It's Friday! If you're like us the weekend means you've got baking on your mind. There's nothing like a weekend of baking to really lift the spirits. But have you ever wondered what role sugar plays in baking cakes or brownies?
There's more than one way to say Sugar
Sugar is a staple in baking. Most of the time, you won’t be able to bake standard cakes, brownies or muffins without some sugar at hand. Most sugar free or sugar substitute recipes mean a whole new recipe formulation.
We think of sugar simply as a sweetener. But actually, it does more than sweeten up our baked good. Sugar plays a vital role in preparation of cakes, brownies and other baked products.
Because of the different types of sugar and the functions they perform, a cake or brownie recipe may callfor a specific type of sugar, and sometimes, a combination of two or three.
While the primary purpose of adding sugar, in many cases, is to add sweetness in the food, in baking, sugar has a more complex role. More than boosting the taste and flavour of the baked good, sugar also adds volume, colour, texture and tenderness, and acts as a preservative. Wonder why sweets don’t spoil easily? Yes, now you know.
Sugar is also used to incorporate as much air in the batter (like when making sponge cakes). In cases like this when a recipe calls for creaming the sugar and fat, you don’t simply mix the two ingredients together. You're also incorporating air into the mixture by whisking to produce a light and fluffy mixture. During the creaming process, the sugar molecules rub against the fat, producing air bubbles. The air bubbles eventually contribute to the texture of the baked good.
Sugar also has a role in making your baked good tender and lighter. That is sugar absorbs moisture in the batter, thus reducing the amount of gluten formed in the flour. This results in a batter which has a tender crumb. And since less gluten is formed, the batter will rise more and a lighter baked good will be produced. You can read more about the role of gluten formation in baking, flour and cake flour in this article.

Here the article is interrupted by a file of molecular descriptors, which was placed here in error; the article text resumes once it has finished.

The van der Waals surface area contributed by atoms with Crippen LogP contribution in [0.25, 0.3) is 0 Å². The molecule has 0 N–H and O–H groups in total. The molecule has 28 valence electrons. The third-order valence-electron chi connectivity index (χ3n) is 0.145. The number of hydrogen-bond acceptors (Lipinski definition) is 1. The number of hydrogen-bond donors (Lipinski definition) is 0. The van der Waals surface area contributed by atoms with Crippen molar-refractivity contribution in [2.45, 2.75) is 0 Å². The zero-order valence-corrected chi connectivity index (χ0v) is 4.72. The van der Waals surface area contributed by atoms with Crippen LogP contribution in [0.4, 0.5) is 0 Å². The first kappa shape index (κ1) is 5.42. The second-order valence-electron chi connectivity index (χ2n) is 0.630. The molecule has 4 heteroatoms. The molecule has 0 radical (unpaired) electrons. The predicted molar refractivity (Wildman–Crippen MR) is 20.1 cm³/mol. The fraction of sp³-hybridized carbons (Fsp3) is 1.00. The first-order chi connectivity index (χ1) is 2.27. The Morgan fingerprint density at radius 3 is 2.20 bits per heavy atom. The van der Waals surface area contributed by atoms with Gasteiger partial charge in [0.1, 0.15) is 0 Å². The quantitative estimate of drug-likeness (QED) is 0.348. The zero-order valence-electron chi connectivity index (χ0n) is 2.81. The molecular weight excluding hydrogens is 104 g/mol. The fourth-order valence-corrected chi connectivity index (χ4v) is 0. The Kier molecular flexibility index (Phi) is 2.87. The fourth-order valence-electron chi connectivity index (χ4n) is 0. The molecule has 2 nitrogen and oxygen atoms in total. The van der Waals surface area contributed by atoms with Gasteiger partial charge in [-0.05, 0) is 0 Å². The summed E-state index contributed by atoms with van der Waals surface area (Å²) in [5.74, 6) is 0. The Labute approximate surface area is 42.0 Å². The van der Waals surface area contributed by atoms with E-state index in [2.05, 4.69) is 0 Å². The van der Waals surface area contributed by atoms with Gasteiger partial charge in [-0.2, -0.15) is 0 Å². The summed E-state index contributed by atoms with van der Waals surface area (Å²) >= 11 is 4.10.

The ability of sugar to hold moisture makes it a great preservative. This ability to hold water is what makes the cake or brownie more moist and often impacts the keeping quality of the baked good.
The sweet stuff also has an effect on the colour of the batter when baked. The browning of the baked good is the result of sugar reacting with the protein present in other ingredients like milk and egg. The colour changes as a result of the interaction between the protein and sugar. A chemical process known as the Mailiard reaction occurs resulting in new tastes and aromas of the baked good. Further the sugar also caramelises. The process of caramelisation occurs as sugar heats up and breaks down into small molecules. Formation of these small molecules as sugar heats creates an ever browning colour and a complex array of deeper flavours - what we know as caramel!
Sugar also adds ‘crunch’ in baked products. In the oven, moisture evaporates from the surface of the batter, allowing the dissolved sugar to re-crystalize. This, in turn, creates a crunchy, sweet crust that you have probably enjoyed in brownies, muffins, cakes and more.
Does it matter what type of sugar you use in baking? If the recipe calls for white granulated sugar, would it make a difference if you use brown sugar instead?
The answer is YES.
Sugar comes in different types and properties. They vary in colour, from white to brown and dark. They also differ in granule sizes. White sugar has finer granules than brown sugar, while confectioner sugar has powdery texture. The size of crystal affects how quickly the sugar will dissolve in the batter. Superfine sugar, also known as caster sugar, has very small granules and dissolves easily, making them perfect for making meringues.
Granulated White Sugar
Most cake recipes call for this type of sugar. It has fine to medium-sized granules. When heated, it produces a toffee-like colour and flavour. Since we want our cake to be fairly light white sugar is often the best choice.
Brown sugar is a refined type of sugar that varies in colour, from light to dark brown. They are technically the same with white sugar but have some of the natural molasses left or added. The colour depends on the amount of molasses present in the sugar. The darker the colour is, the more molasses it has. Dark brown sugar also has a stronger flavour than brown sugar. Brown sugar makes a baked good that is a little moister with a slight butterscotch flavour. It's perfect for making banana bread, fruit cake, and other baked good that requires a dense and moist texture.
Muscovado or Barbados Sugar
This is a type of British brown sugar which is very dark brown in colour. The sugar crystals are also a little bigger than the regular brown sugar and has a sticker texture. Muscavado sugar is unrefined cane sugar with the molasses has not been removed. It is courser and has a sandy texture. It is darker and has a strong molasses flavour. Muscovado sugar is great for making coffee cake, fudge and other baked goods where a rich deep flavour is required.
The role of sugar in many cake recipes, brownie recipes and indeed a range of baked goods is significant. It is possible to alter sugar levels in recipes however the critical balance of starch, fat, protein and sugar will mean you need to take care when reengineering any baked good recipe.
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